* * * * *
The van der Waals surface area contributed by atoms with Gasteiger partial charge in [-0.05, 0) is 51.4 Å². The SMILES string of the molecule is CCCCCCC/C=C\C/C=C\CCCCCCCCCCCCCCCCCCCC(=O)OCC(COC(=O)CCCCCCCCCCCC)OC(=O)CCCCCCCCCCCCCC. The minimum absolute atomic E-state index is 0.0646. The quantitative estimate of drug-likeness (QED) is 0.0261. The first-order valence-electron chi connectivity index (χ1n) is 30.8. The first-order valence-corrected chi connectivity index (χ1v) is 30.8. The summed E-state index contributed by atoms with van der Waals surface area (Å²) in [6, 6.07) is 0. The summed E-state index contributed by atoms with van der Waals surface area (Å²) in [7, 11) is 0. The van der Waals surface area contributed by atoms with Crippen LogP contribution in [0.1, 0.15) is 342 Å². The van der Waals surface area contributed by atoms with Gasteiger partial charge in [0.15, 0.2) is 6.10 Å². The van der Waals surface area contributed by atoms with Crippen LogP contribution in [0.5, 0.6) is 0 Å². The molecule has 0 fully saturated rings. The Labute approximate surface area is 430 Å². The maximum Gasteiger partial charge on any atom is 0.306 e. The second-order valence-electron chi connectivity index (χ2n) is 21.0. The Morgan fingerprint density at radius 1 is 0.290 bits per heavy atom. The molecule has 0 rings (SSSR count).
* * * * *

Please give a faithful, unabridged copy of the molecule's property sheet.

The van der Waals surface area contributed by atoms with Gasteiger partial charge in [-0.05, 0) is 51.4 Å². The SMILES string of the molecule is CCCCCCC/C=C\C/C=C\CCCCCCCCCCCCCCCCCCCC(=O)OCC(COC(=O)CCCCCCCCCCCC)OC(=O)CCCCCCCCCCCCCC. The minimum absolute atomic E-state index is 0.0646. The quantitative estimate of drug-likeness (QED) is 0.0261. The first-order valence-electron chi connectivity index (χ1n) is 30.8. The first-order valence-corrected chi connectivity index (χ1v) is 30.8. The summed E-state index contributed by atoms with van der Waals surface area (Å²) in [6, 6.07) is 0. The summed E-state index contributed by atoms with van der Waals surface area (Å²) in [7, 11) is 0. The van der Waals surface area contributed by atoms with Crippen LogP contribution in [0.1, 0.15) is 342 Å². The van der Waals surface area contributed by atoms with Gasteiger partial charge in [0.15, 0.2) is 6.10 Å². The van der Waals surface area contributed by atoms with Crippen LogP contribution in [0.5, 0.6) is 0 Å². The molecule has 0 fully saturated rings. The Labute approximate surface area is 430 Å². The maximum Gasteiger partial charge on any atom is 0.306 e. The second-order valence-electron chi connectivity index (χ2n) is 21.0. The Morgan fingerprint density at radius 1 is 0.290 bits per heavy atom. The molecule has 0 rings (SSSR count).